“There is a fifth dimension beyond that which is known to man. It is a dimension as vast as space and as timeless as infinity. It is the middle ground between light and shadow, between science and superstition, and it lies between the pit of man’s fears and the summit of his knowledge. This is the dimension of imagination. It is an area which we call The Twilight Zone.”
Beyond Space and Time
The above quote is but one of the iconic introductions spoken by Rod Serling during the title sequence of his early 1960s anthology show, The Twilight Zone, and it speaks volumes to the context of its time as well as the show’s central themes. The Twilight Zone was a remarkable show that stands the test of time. Despite being a distinctly post-war, Cold War-era product, the ideas it explored and the observations it made about humanity—and specifically, about American culture and sensibilities—have only grown more potent with time.
The Twilight Zone’s original run is my favorite TV series. As a lover of good fantasy and sci-fi, the supernatural, and horror, Serling’s anthology scratches an itch for me that nothing outside of a Ray Bradbury novel can quite reach. The series hinges on several key recurring themes: man’s sinfulness or brokenness; a trepidation about quickly advancing technology; and a dystopian bent with a hopeful, humanistic flair that always leaves the viewer with a sense that the horrors witnessed on the screen can be avoided. Thus, The Twilight Zone—despite being a thoroughly modern and specifically 20th-century product—offers a solution to many of the issues of modernity, an antidote to purely materialistic thinking and technological hubris.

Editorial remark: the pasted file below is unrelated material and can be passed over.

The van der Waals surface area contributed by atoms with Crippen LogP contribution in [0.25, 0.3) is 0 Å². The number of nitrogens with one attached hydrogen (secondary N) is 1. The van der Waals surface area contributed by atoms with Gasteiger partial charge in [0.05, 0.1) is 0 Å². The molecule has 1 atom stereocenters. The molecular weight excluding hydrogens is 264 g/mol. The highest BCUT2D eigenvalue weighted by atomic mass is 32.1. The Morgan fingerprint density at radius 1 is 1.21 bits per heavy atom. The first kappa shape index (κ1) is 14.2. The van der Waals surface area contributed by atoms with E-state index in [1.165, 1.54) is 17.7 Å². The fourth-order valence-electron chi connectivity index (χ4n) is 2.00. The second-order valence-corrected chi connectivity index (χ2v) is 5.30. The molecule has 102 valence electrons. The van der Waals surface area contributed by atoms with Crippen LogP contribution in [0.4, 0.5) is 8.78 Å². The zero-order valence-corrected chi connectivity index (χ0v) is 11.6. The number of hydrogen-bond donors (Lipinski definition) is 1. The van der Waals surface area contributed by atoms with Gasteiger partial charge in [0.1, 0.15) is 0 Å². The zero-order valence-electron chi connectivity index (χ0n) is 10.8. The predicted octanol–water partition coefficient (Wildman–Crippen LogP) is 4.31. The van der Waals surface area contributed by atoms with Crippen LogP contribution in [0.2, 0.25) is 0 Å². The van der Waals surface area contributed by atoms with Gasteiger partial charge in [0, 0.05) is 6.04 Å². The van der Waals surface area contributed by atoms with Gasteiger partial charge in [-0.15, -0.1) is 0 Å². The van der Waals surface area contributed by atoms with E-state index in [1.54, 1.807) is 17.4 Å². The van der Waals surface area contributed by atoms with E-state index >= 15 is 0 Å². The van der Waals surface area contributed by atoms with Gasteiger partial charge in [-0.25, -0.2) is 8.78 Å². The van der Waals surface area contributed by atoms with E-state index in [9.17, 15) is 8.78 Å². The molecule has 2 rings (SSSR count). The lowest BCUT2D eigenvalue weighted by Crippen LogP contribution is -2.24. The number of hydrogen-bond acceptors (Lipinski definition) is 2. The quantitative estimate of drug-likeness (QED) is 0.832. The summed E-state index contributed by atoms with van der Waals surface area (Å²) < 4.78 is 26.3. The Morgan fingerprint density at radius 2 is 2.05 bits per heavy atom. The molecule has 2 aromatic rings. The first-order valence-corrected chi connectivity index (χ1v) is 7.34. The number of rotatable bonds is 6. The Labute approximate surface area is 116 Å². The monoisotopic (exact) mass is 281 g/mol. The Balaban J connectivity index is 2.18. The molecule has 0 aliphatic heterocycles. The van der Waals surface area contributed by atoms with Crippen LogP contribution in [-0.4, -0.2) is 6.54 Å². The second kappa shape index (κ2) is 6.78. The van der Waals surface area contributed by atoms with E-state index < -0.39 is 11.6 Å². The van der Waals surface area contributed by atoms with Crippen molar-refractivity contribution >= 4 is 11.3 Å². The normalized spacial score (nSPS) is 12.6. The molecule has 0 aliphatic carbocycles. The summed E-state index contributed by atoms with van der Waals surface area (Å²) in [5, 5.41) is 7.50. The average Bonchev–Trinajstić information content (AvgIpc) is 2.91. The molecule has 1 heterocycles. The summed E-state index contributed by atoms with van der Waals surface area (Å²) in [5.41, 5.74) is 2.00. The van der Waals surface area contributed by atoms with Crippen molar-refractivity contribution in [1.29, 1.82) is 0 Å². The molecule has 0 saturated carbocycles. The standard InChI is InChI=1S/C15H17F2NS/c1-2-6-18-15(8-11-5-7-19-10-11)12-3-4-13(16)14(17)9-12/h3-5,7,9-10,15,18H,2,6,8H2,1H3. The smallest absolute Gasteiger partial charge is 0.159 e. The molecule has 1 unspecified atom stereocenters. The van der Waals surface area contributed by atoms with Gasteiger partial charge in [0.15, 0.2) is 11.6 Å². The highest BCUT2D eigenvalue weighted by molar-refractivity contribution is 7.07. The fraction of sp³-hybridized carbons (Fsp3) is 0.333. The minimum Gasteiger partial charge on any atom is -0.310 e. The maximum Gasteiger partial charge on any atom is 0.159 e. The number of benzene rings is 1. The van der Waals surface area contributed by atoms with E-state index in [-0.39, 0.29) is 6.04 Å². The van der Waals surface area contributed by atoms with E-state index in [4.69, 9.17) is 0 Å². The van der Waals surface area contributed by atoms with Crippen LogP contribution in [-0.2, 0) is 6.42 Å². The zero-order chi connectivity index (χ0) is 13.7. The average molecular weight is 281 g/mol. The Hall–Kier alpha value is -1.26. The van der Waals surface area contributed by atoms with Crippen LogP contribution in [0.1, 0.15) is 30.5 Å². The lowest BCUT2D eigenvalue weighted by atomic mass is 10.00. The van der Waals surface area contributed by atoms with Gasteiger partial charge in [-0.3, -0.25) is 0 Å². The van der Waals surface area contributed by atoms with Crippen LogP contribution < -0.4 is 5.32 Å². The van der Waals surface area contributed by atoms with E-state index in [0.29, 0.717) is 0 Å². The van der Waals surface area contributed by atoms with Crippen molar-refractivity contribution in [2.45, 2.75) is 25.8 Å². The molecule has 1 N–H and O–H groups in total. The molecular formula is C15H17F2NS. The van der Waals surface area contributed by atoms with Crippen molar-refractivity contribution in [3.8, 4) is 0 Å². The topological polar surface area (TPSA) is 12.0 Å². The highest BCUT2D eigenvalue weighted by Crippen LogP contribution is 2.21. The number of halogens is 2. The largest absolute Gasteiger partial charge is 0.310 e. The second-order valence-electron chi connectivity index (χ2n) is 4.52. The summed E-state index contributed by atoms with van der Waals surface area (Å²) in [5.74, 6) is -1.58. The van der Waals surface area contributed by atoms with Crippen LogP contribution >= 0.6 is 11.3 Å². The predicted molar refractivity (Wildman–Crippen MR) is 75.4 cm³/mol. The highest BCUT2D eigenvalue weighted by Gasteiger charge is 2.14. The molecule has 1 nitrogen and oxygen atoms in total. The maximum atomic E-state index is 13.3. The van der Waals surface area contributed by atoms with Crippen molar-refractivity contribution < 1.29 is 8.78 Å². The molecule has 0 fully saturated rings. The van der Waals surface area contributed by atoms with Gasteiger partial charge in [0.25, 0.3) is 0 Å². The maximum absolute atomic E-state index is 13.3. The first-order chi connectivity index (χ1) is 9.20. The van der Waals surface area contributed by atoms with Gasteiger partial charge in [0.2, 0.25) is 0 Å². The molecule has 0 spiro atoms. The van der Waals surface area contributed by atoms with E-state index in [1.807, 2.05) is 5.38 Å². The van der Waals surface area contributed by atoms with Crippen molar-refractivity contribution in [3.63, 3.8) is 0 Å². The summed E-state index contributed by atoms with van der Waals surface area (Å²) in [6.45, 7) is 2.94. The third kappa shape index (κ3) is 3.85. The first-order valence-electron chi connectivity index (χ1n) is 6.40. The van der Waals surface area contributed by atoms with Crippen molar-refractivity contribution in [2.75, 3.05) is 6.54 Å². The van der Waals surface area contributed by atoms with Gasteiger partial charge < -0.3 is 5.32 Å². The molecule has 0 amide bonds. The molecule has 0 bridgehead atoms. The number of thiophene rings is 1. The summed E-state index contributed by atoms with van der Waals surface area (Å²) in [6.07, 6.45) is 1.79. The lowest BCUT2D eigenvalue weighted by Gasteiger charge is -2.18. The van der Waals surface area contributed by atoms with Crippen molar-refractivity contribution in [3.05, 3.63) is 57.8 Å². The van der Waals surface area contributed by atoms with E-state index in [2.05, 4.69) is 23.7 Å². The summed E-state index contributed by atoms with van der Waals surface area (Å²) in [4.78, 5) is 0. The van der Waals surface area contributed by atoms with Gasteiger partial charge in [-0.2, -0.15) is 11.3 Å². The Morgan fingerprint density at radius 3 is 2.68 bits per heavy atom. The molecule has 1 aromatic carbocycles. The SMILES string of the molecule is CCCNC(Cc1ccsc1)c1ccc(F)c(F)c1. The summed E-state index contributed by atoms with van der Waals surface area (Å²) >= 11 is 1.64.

Though socially progressive in many areas, the series’ underlying moral framework advocates a return to more traditional social values, and offers warnings about where certain paths may take us. (Each episode ends with a satisfying twist or climax in which the logical conclusions of all that was laid out so masterfully in the first twenty minutes finally unfold before us.) Some of these values include: a reluctance to rely on human scientific strength to reach utopia; a rejection of hyper-individualism and an emphasis on community and human relation; and finally, a firm belief in the supernatural or at least, in unknown powers above humanity, be it God, angels, or alien life forms. Though the show is mostly secular (with some incredible exceptions), its overall posture is one of human humility over and against hubris and raw power. The Twilight Zone was a reaction to the cold and lonely hypothesis of materialism that reached adulthood in the 20th century, and put forth the possibility that we aren’t “alone” in this existence, and that perhaps the supernatural not only exists, but can bleed over into our world. Indeed, it seems that the show actually hopes this is the case, rather than just suggesting the possibility.
Like many other shows of its era, The Twilight Zone benefitted from the vestiges of a Christian culture as well as a viewing audience that was still nominally Christian. The moral data it was dealing with was permeated with Chistian thinking, and so the solutions to the moral problems in the show tended to be somewhat Christian in nature. During its run, the series warned against messing with demonic forces (“Escape Clause”); called for hospitality to strangers and loving your neighbor (“The Monsters are Due on Maple Street”); urged us to not rely on our own judgment in all situations (“The Parallel”); warned against trusting entirely in human authorities and powers (“The Obsolete Man”) instead of recognizing man’s inherent flaws (“In His Image”); and finally, proclaimed a general, series-wide message that selfishness should be avoided.